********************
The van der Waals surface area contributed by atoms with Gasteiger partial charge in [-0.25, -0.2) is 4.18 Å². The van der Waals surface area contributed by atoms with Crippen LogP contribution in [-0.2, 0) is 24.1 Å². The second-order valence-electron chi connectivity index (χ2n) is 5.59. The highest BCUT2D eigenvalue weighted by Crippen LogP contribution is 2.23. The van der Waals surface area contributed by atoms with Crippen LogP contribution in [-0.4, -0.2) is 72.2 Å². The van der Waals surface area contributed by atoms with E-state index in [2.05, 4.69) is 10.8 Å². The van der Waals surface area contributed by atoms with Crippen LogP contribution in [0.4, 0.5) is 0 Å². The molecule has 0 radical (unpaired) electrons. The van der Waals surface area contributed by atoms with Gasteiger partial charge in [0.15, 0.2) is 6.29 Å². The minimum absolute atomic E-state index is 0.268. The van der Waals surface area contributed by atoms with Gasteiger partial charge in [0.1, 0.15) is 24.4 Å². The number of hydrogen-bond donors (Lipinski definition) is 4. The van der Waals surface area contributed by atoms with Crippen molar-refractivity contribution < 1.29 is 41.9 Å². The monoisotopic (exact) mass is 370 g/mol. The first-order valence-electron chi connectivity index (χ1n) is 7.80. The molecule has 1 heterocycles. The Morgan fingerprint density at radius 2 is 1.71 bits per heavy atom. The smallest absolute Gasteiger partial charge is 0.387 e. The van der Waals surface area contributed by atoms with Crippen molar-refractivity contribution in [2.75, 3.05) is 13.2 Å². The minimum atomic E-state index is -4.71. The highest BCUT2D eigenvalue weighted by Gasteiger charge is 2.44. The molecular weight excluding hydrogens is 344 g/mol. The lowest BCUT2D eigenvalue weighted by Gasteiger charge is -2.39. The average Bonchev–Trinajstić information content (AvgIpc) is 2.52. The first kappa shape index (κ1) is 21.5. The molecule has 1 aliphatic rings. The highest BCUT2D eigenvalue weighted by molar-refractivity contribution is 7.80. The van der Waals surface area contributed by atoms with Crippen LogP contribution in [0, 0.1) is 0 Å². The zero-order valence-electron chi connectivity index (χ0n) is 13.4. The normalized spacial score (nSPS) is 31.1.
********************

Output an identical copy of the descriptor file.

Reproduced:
The van der Waals surface area contributed by atoms with Gasteiger partial charge in [-0.25, -0.2) is 4.18 Å². The van der Waals surface area contributed by atoms with Crippen LogP contribution in [-0.2, 0) is 24.1 Å². The second-order valence-electron chi connectivity index (χ2n) is 5.59. The highest BCUT2D eigenvalue weighted by Crippen LogP contribution is 2.23. The van der Waals surface area contributed by atoms with Crippen LogP contribution in [-0.4, -0.2) is 72.2 Å². The van der Waals surface area contributed by atoms with E-state index in [2.05, 4.69) is 10.8 Å². The van der Waals surface area contributed by atoms with Crippen LogP contribution in [0.4, 0.5) is 0 Å². The molecule has 0 radical (unpaired) electrons. The van der Waals surface area contributed by atoms with Gasteiger partial charge in [0.15, 0.2) is 6.29 Å². The minimum absolute atomic E-state index is 0.268. The van der Waals surface area contributed by atoms with Gasteiger partial charge in [0.1, 0.15) is 24.4 Å². The number of hydrogen-bond donors (Lipinski definition) is 4. The van der Waals surface area contributed by atoms with Crippen molar-refractivity contribution < 1.29 is 41.9 Å². The monoisotopic (exact) mass is 370 g/mol. The first-order valence-electron chi connectivity index (χ1n) is 7.80. The molecule has 1 heterocycles. The Morgan fingerprint density at radius 2 is 1.71 bits per heavy atom. The smallest absolute Gasteiger partial charge is 0.387 e. The van der Waals surface area contributed by atoms with Crippen molar-refractivity contribution in [2.75, 3.05) is 13.2 Å². The minimum atomic E-state index is -4.71. The highest BCUT2D eigenvalue weighted by Gasteiger charge is 2.44. The molecular weight excluding hydrogens is 344 g/mol. The lowest BCUT2D eigenvalue weighted by Gasteiger charge is -2.39. The average Bonchev–Trinajstić information content (AvgIpc) is 2.52. The first kappa shape index (κ1) is 21.5. The molecule has 1 aliphatic rings. The highest BCUT2D eigenvalue weighted by molar-refractivity contribution is 7.80. The van der Waals surface area contributed by atoms with Crippen LogP contribution in [0, 0.1) is 0 Å². The zero-order valence-electron chi connectivity index (χ0n) is 13.4. The normalized spacial score (nSPS) is 31.1.